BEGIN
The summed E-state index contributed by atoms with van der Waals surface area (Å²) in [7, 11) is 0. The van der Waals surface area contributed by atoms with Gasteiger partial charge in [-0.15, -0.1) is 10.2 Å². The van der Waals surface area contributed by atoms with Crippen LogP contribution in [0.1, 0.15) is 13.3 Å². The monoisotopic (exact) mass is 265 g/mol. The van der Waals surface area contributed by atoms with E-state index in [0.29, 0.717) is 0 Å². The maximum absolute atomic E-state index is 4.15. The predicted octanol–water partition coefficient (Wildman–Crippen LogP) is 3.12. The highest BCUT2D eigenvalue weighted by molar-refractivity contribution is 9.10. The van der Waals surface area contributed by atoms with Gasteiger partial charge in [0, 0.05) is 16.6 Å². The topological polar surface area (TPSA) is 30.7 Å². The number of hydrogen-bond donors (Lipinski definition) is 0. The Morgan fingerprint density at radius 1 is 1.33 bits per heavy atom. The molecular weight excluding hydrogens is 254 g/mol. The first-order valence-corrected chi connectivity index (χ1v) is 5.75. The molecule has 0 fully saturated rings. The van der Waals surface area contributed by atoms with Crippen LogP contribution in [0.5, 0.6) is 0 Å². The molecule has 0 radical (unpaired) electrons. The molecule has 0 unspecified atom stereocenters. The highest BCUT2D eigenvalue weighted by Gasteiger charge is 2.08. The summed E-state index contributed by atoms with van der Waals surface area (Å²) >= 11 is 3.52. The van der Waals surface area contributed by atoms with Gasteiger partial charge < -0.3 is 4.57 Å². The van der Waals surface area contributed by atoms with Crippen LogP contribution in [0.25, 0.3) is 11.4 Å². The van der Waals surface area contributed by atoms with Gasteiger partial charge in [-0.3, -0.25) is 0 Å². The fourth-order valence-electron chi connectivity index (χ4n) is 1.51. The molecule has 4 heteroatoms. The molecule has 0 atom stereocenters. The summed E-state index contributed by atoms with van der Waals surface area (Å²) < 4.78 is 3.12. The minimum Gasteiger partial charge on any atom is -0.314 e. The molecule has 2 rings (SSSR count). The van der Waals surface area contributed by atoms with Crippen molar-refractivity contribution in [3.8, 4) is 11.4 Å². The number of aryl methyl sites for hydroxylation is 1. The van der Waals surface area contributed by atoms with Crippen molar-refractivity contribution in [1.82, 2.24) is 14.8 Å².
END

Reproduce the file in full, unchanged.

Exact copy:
The summed E-state index contributed by atoms with van der Waals surface area (Å²) in [7, 11) is 0. The van der Waals surface area contributed by atoms with Gasteiger partial charge in [-0.15, -0.1) is 10.2 Å². The van der Waals surface area contributed by atoms with Crippen LogP contribution in [0.1, 0.15) is 13.3 Å². The monoisotopic (exact) mass is 265 g/mol. The van der Waals surface area contributed by atoms with E-state index in [0.29, 0.717) is 0 Å². The maximum absolute atomic E-state index is 4.15. The predicted octanol–water partition coefficient (Wildman–Crippen LogP) is 3.12. The highest BCUT2D eigenvalue weighted by molar-refractivity contribution is 9.10. The van der Waals surface area contributed by atoms with Gasteiger partial charge in [0, 0.05) is 16.6 Å². The topological polar surface area (TPSA) is 30.7 Å². The number of hydrogen-bond donors (Lipinski definition) is 0. The Morgan fingerprint density at radius 1 is 1.33 bits per heavy atom. The molecular weight excluding hydrogens is 254 g/mol. The first-order valence-corrected chi connectivity index (χ1v) is 5.75. The molecule has 0 fully saturated rings. The van der Waals surface area contributed by atoms with Crippen LogP contribution in [0.5, 0.6) is 0 Å². The molecule has 0 radical (unpaired) electrons. The molecule has 0 unspecified atom stereocenters. The highest BCUT2D eigenvalue weighted by Gasteiger charge is 2.08. The summed E-state index contributed by atoms with van der Waals surface area (Å²) >= 11 is 3.52. The van der Waals surface area contributed by atoms with Gasteiger partial charge < -0.3 is 4.57 Å². The van der Waals surface area contributed by atoms with Crippen LogP contribution in [0.25, 0.3) is 11.4 Å². The van der Waals surface area contributed by atoms with Gasteiger partial charge in [-0.3, -0.25) is 0 Å². The fourth-order valence-electron chi connectivity index (χ4n) is 1.51. The molecule has 4 heteroatoms. The molecule has 0 atom stereocenters. The summed E-state index contributed by atoms with van der Waals surface area (Å²) < 4.78 is 3.12. The minimum Gasteiger partial charge on any atom is -0.314 e. The molecule has 2 rings (SSSR count). The van der Waals surface area contributed by atoms with Crippen molar-refractivity contribution in [3.8, 4) is 11.4 Å². The number of aryl methyl sites for hydroxylation is 1. The van der Waals surface area contributed by atoms with Crippen molar-refractivity contribution in [1.82, 2.24) is 14.8 Å².